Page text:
Today's article conveys FAA records documenting a couple of incidents that happened just last month. Pilots flying into LaGuardia and LAX reported that there were drones hovering at high altitudes where - in those pilots' humble opinions - drones had no business hovering. These weren't model airplanes either. The LAX one was the size of a garbage can, the LaGuardia one may have had a wingspan as wide as 15ft. Which is to say, maybe the pilots had a point.
Those incidents turn out to be among the 15 times, in just the last two years, when the FAA says drones got way, way too close to commercial airplanes. A NASA database cataloged around 50 close calls that occurred in midair. And none of that counts the possibility that drones are also accidentally crashing now and again.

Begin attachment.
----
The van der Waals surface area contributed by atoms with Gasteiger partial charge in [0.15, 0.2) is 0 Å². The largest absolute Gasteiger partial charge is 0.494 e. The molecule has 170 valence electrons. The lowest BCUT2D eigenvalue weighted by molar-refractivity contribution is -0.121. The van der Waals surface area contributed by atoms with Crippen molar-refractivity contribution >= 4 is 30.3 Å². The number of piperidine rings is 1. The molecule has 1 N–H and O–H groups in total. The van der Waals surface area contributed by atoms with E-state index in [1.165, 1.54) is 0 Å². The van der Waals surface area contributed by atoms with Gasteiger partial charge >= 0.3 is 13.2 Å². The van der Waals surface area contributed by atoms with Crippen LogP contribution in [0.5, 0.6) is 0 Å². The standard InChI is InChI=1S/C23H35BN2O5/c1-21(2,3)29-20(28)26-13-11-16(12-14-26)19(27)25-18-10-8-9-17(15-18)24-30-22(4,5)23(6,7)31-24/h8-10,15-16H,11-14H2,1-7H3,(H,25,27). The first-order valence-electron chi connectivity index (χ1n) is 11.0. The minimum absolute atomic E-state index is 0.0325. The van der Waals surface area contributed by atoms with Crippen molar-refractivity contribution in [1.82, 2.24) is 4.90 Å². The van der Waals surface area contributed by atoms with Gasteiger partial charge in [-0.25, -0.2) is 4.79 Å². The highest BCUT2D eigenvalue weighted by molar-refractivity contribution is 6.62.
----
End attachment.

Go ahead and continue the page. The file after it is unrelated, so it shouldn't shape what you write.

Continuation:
Ultimately this is more of a travel politics story than a travel safety story. Congress has been pressing the FAA to open up the skies to commercial drones, which everyone expects will put thousands of remote controlled airplanes in the sky. The FAA says it's trying to meet lawmaker demands without endangering commercial flights, and is taking heat for not moving fast enough. In the meantime rogue drones are buzzing dozens of commercial flights.
We've got a great feeling about this.
[Photo: Washington Post]